If you’re asking yourself what the world’s biggest reptile is, then the answer is a bit complicated, because we have to make a significant distinction – do you want to know the largest living reptile, or the largest reptile ever? For the former, the answer is pretty straightforward: the saltwater crocodile takes the crown, with a maximum documented weight of 2 tons. As for the latter, it’s probably (though we don’t know for sure) a dinosaur called Amphicoelias fragilimus – measuring 58 meters (190 ft) in length and weighing 122 metric tons.

The largest living reptile

The saltwater crocodile. Image via Wiki Commons.

Out of the 10 largest and heaviest reptiles, all except one are crocodiles or related to crocodiles (alligators, caimans or gharials). The odd one out is the leatherback sea turtle, which can weigh almost 1 ton and measures approximately 2 meters in length (6.6 feet).

The average saltwater crocodile usually measures between 4.3 and 5.2 m (14 and 17 ft) in length and weighs 400–1,000 kg (880–2,200 lb). It can grow more, but that rarely happens. Even so, there have been reports of a crocodile weighing twice as much as that, making it not only the largest reptile, but also one of the largest predators in the world.

The saltwater crocodile, Crocodylus porosus is believed to have a direct link to similar crocodilians that inhabited the shorelines of the supercontinent Gondwana 98 million years ago. Indeed, there are many striking similarities between today’s crocodiles and the ones back then, which makes many paleontologists consider crocs a living fossil. C. porosus itself is an ancient species, diverging from its relatives from 12 to 6 million years ago.

The primary behaviour to distinguish the saltwater crocodile from other crocodiles is its tendency to occupy salt water. Even though other crocodiles have salt glands which would enable them to live in salty water (something which alligators don’t have) most other species do not venture out to sea except during extreme conditions. The saltwater crocodile can travel between areas separated by sea, relying on the relative ease of traveling through water in order to circumvent long distances on the same land mass, such as Australia. They can travel extremely long distances using water currents.

Saltwater crocodile with a GPS-based satellite transmitter attached to its head for tracking. Image via Wiki Commons.

 

A study which tracked the movements of crocodiles via satellite found that one of them traveled 411 km (255 mi) in 20 days. Without having to move around much, sometimes simply by floating, the current-riding behaviour allows for the conservation of energy. They are even known to pause their travels for a few days if the current doesn’t have the desired direction; the crocs simply wait for the current to change direction again and up they go.

The largest reptile ever – a dinosaur

We know almost for sure that the largest reptile ever was a dinosaur… but that’s where the certainty ends. The problem is that dinosaurs went extinct 65 million years ago (except birds), so it’s very hard to know for sure how heavy the heaviest dinosaurs were. However, with paleontological findings and biological modelling, we have a fairly good idea.

Image via Wiki Commons.

The largest dinosaurs, and the largest animals to ever live on land, were the Sauropods. Sauropods were herbivores, and could grow up to immense sizes; they were so big, that we don’t even know for sure how it was possible for them to live in the first place. The tallest and heavies dinosaur we know from a complete skeleton is a specimen of an immature Giraffatitan discovered in Tanzania between 1907 and 1912. It is 12 m (40 ft) tall and weighed 23–37 tonnes. However, there are much bigger dinosaurs – it’s just that we haven’t discoevered their complete skeleton. Here are the five largest known dinosaurs, based on published results:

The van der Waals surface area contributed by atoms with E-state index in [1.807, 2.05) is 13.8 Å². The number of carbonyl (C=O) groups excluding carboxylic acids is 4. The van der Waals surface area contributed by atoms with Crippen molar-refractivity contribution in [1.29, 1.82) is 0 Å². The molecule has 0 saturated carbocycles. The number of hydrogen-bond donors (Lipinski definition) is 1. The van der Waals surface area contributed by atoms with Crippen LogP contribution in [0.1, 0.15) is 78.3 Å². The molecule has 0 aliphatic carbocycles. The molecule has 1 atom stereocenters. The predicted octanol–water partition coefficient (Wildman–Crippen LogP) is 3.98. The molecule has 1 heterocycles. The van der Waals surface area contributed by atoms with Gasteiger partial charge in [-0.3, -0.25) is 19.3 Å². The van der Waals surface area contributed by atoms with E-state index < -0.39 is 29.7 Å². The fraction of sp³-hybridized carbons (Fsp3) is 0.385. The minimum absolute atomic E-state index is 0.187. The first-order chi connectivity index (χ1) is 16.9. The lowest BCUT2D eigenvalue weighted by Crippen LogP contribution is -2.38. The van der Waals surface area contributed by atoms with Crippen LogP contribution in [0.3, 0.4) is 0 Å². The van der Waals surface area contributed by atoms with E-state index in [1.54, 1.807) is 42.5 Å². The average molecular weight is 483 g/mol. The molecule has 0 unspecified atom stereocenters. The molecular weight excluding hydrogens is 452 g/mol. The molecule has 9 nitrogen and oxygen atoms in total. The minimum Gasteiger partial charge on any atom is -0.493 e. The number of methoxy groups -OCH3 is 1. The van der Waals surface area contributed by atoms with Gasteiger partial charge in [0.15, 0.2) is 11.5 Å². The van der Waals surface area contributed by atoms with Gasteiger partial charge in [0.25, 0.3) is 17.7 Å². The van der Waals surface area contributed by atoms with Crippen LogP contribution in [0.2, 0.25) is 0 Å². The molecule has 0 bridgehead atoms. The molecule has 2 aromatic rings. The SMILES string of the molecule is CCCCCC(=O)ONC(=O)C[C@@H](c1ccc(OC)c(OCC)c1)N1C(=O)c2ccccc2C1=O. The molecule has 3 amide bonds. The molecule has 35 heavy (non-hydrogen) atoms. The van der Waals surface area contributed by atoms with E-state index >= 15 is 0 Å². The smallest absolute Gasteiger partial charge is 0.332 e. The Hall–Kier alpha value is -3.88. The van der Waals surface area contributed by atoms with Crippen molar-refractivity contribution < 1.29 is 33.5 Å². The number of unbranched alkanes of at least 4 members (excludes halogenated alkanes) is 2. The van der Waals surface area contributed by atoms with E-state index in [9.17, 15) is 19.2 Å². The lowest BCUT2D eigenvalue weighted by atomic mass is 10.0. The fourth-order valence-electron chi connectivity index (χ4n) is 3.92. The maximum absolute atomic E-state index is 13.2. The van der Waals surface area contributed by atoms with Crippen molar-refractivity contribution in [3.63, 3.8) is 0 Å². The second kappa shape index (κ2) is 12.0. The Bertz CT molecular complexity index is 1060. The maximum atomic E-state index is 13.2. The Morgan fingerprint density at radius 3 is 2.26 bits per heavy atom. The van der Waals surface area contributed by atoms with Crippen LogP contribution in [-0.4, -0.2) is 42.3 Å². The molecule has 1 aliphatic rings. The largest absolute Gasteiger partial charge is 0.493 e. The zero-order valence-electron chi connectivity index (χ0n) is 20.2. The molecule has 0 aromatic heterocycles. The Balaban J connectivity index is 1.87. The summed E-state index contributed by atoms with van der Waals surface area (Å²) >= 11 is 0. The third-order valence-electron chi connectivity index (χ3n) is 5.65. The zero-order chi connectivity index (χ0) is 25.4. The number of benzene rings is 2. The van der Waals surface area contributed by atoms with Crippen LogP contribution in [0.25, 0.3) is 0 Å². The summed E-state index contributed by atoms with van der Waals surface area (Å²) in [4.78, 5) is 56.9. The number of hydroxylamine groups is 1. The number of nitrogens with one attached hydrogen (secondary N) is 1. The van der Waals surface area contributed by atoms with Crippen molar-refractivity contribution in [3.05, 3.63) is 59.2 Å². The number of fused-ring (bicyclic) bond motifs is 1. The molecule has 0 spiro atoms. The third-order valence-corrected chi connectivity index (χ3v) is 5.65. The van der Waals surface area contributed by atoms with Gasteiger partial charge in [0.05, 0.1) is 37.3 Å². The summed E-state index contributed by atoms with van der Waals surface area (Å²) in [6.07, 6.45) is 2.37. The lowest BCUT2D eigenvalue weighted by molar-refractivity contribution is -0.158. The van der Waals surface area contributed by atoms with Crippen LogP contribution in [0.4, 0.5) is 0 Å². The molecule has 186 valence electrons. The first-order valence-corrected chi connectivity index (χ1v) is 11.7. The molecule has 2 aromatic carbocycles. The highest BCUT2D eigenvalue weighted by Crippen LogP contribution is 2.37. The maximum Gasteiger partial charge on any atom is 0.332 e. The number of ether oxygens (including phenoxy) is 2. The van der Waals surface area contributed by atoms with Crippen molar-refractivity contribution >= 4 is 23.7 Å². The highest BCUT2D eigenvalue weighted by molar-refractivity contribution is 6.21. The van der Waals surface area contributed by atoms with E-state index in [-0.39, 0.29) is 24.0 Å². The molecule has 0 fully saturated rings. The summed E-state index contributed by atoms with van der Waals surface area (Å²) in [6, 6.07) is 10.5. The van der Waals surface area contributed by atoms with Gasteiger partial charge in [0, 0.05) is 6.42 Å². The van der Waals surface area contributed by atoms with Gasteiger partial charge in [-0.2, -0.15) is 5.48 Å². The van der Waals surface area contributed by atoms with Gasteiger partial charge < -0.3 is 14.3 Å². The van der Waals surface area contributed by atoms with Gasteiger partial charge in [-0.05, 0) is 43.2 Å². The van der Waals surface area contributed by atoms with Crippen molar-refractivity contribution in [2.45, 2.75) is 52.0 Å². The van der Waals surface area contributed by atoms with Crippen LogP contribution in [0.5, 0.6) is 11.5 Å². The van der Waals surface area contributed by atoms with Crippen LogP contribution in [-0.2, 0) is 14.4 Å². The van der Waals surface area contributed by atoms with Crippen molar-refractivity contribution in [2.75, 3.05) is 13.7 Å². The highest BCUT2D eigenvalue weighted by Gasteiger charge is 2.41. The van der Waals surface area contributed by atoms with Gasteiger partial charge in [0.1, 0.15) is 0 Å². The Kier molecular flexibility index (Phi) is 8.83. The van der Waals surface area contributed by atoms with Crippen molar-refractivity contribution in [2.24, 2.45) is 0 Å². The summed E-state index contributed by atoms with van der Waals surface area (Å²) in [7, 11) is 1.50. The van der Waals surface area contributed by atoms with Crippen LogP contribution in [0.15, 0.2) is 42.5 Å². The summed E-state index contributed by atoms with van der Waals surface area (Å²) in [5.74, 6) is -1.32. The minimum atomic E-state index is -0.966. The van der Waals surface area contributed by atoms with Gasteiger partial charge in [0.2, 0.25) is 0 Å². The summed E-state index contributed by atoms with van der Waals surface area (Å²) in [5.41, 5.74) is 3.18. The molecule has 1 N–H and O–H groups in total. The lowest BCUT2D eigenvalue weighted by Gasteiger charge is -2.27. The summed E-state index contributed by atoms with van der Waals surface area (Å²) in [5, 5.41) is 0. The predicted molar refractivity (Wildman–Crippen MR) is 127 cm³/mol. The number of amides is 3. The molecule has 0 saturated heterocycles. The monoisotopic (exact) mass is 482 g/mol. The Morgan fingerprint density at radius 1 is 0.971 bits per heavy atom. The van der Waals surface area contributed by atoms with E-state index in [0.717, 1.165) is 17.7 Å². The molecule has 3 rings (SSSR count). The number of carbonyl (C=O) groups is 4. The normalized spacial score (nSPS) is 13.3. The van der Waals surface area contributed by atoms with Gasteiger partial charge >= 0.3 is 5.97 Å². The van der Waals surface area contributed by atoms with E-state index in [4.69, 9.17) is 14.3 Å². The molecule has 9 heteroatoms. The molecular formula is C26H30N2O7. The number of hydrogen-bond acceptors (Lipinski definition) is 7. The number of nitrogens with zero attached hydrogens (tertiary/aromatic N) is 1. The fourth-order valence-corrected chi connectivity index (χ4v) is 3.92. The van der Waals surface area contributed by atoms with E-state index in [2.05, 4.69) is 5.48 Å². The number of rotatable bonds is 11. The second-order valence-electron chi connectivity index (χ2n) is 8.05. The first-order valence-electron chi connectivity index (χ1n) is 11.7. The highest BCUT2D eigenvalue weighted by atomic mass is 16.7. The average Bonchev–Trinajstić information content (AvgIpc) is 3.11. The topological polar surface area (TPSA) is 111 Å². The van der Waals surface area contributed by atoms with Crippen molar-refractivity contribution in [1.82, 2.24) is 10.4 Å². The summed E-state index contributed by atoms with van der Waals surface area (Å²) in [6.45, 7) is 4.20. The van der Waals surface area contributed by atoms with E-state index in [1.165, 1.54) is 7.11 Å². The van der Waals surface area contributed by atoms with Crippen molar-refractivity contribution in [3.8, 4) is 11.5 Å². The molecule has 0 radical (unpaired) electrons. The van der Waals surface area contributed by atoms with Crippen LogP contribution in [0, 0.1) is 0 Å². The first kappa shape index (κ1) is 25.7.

1. Amphicoelias fragillimus: 58 m (190 ft)
  2. Argentinosaurus huinculensis: 30–39.7 m (98–130 ft)
  3. Turiasaurus riodevensis: 36–39 m (118–128 ft)
  4. Turiasaurus riodevensis: 36–39 m (118–128 ft)
  5. Futalognkosaurus dukei: 32–34 m (105–112 ft)

Again, those lengths are estimated based on some bones paleontologists have found. Weight estimates are a bit more difficult, but here are the estimated heaviest dinosaurs:

  1. Amphicoelias fragillimus: 122.4 t (134.9 short tons)
  2. Argentinosaurus huinculensis: 73–90 t (80–99 short tons)
  3. “Antarctosaurus” giganteus: 69 t (76 short tons)
  4. Dreadnoughtus schrani: 59.3 t (65.4 short tons)
  5. Paralititan stromeri: 59 t (65 short tons)

Image via Paleoking. The image is in Spanish but the drawing itself is suggestive enough.

So, the heaviest reptile ever seems to be Amphicoelias fragillimus – but everything we know about this dinosaur was derived from a single, incomplete 1.5 m tall neural arch (the part of a vertebra with spines and processes), either last or second to last in the series of back vertebrae, measuring 2.7 m (8.8 ft). However, because the fossil was studied, published and described in 1870, it got lost at some point in time and the only evidence remains in published notes – all further requests to locate it have failed. Should we trust an evidence which doesn’t even exist anymore? Much of the paleontological community does.

Argentinosaurus huinculensis however is much more well known. The sauropod lived in today’s Argentina around 96 million years ago. Among the things which made them so interesting is the fact that their hatchlings were actually fairly small – a study found that during their lifetime, they grow 25,000 times their original size before reaching adult size; the entire process lasted only 15 years.

 

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